3D Television Coming To Your Home This Summer

According to this Hollywood Reporter article, ESPN and Discovery announced plans to start 3D broadcasting as early as this summer.
And yes, it does mean buying new technical toys to go along with it, plus the channels will probably cost a premium.

I’ve been wondering how long it would take for true 3D TV. The technology has been around for a long time, and there are lots of patents for 3D TV. The articles don’t give details, but I would imagine this uses the liquid crystal alternate-eye blocking method. This avoids the many problems of polarized or anaglyphic glasses and gives you full 3D color and definition, and it ought to be easy for the makers to switch the programs to “Mono” if they want.

The movie theater industry: “Goddammit!”

I don’t think 3D TV will ever really fly until they find a way to get rid of having to wear the glasses. Nobody wants to have to wear those glasses to watch TV all the time. They have a hard enough time finding the remote.

Plus, it will be really expensive to buy the channels, you’ll need the special TV and box, and the content just really isn’t that compelling (soccer matches, sharks).

If they can find a way to use this technology for porn, on the other hand…

They already have. I’ve seen 3D porn movies that use the LC alternate-eye glasses, complete with hookup box for the system, all available at a standard, unremarkable adult products store.
Outside of lab software, I’ve never seen such a 3D system used for any other type of 3D viewing.

Yet another example of my thesis that porn viewing and horny engineers drive progress.

3D tv is kind of pointless anyway isn’t it?

In a movie theatre it’s impressive because of the scale of the picture compared to the viewer. You sit 30-40 feet away from a 20 ft high screen where the 3D f/x move off the screen 15-20 feet towards or away from you.
Scale that down to home viewing and you’re watching a little 3D diorama even on a big 50" screen.

LC shutter glasses were used on the Nintendo Famicom and the Sega Master System/Mark III for a few video games in the 1980s, as well as on the Amiga and a few arcade games over the years (Continental Circuit is one that comes to mind). They’ve also been around for a while for non-adult home video purposes in Japan and the US; Googling “field sequential 3D” will yield a number of sites specializing in such videos. (I’m disappointed to see that Robert Rodriguez’s 3D kids films are OOP in field-sequential versions, though).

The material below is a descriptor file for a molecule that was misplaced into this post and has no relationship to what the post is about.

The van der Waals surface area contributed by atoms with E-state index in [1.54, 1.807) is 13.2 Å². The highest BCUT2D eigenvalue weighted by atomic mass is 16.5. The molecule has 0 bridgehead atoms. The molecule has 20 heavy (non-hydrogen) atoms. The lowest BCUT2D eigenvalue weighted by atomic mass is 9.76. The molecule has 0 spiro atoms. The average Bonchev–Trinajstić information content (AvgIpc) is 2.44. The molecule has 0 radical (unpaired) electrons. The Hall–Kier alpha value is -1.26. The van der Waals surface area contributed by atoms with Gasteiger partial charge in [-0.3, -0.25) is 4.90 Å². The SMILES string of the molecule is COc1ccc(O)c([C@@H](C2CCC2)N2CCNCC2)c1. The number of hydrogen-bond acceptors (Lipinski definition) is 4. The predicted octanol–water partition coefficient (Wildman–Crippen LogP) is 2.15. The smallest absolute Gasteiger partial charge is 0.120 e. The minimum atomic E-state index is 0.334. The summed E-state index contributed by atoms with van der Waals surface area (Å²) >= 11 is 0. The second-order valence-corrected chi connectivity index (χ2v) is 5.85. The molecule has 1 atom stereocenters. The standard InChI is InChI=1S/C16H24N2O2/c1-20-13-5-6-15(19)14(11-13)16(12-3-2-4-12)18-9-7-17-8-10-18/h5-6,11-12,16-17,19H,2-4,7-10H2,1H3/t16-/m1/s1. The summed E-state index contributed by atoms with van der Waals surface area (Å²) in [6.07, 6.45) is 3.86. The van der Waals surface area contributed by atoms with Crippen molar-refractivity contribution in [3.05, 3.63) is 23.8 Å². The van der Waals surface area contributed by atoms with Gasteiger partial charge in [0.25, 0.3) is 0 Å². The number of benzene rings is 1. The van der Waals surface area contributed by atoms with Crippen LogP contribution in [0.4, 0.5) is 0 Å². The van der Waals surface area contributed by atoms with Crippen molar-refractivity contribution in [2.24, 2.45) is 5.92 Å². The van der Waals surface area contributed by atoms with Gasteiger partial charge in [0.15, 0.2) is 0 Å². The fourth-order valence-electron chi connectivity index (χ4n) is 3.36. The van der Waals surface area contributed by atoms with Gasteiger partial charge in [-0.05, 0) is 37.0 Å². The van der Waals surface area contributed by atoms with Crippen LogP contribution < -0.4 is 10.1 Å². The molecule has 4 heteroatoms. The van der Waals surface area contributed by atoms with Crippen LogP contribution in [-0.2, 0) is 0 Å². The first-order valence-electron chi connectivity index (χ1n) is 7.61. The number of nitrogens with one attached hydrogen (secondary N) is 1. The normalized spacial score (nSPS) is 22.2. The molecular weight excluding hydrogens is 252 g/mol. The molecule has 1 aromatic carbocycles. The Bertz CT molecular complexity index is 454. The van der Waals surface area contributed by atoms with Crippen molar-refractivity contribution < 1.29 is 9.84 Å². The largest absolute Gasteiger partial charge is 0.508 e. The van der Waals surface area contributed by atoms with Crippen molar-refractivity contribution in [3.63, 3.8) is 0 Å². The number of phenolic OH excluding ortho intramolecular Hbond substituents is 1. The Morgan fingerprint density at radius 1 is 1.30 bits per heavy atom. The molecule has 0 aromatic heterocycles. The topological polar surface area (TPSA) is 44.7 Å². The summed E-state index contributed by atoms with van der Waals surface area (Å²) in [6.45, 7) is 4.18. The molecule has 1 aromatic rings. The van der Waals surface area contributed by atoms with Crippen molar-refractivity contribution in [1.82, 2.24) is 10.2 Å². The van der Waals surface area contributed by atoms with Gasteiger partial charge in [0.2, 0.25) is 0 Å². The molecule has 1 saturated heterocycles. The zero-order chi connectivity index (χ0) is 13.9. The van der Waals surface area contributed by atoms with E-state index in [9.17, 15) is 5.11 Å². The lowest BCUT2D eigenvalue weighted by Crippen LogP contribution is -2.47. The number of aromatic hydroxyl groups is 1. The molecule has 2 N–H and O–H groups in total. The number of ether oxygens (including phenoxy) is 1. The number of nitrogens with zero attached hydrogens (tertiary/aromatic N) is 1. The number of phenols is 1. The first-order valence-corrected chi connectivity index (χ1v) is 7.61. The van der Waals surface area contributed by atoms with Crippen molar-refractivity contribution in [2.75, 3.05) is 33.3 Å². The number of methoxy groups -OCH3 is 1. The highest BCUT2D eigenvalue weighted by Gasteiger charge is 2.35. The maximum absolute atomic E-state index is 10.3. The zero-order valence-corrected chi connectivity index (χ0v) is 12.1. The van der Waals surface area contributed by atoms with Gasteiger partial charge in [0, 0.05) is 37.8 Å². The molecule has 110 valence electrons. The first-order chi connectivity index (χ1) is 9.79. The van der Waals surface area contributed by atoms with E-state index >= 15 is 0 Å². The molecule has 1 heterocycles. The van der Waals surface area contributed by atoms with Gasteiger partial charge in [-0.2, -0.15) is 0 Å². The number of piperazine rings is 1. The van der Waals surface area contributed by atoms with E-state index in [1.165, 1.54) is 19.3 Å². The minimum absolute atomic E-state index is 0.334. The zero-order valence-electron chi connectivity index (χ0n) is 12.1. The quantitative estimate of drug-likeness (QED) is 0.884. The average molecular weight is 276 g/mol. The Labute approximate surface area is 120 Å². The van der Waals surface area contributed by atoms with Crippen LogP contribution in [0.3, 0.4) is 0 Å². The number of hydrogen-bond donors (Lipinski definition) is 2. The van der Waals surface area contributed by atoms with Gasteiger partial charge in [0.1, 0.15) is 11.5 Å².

Interesting. I’ve never heard this called “field sequential”, nor have I seen any non-porn examples before (aside from a demo disc I have).

I’m surprised how inexpensive the DVDs are.

Yeah, I never remember the term “field sequential,” and always have to do a bit of Googling to recall it.

The “field sequential” crop of commercial LC glasses/videos/games really only work with CRTs, so the market has pretty much died in the last couple of years. They’re interesting, and cheap, toys though, and the VHS and DVD titles extant don’t require special players. Many of the movies out there are dupes of Japanese VHD releases, though a number of indie efforts have made it out more recently, including Robert Rodriguez’s stuff.

There have been some shutter-glasses products for DLP HDTVs (and a few for plasmas, etc.) but the movies available are mostly amateur efforts or glorified demos.

I don’t think so. I have watched plenty of movies in 3D at home, with a DLP data projector scalled to about 100". (Also nice for “slide shows” of some of my own stereographic stuff.)

I watch these converted to red/blue anaglyph because I am poor, but I lust for an 240hz LCD projector that’ll work with shutter glasses. I can’t wait until passive polarized glasses are an attainable option!

3D TV might be “pointless” if you have a 19" CRT, but this is becoming less common. High Def 3D on a big ol’ LCD screen is still going to look pretty sweet.

In my opinion, every major technological advancement that has hit main stream was because it could be used for porn. I.e. printing, photography, movie making, internet, VHS, cars (to get you there), and the list goes on.

The only thing is getting the technology affordable enough for late teens to early 20 yr olds. Since they are going for sports and “educational” shows as ice breakers, I can see 3D being main stream by 2020.

Hopefully, Count Floyd will be there.

It doesn’t have to be all the time. I think most people would be quite happy to wear the glasses for things like sports games and 3-D movies and stick to regular 2-D TV for the rest.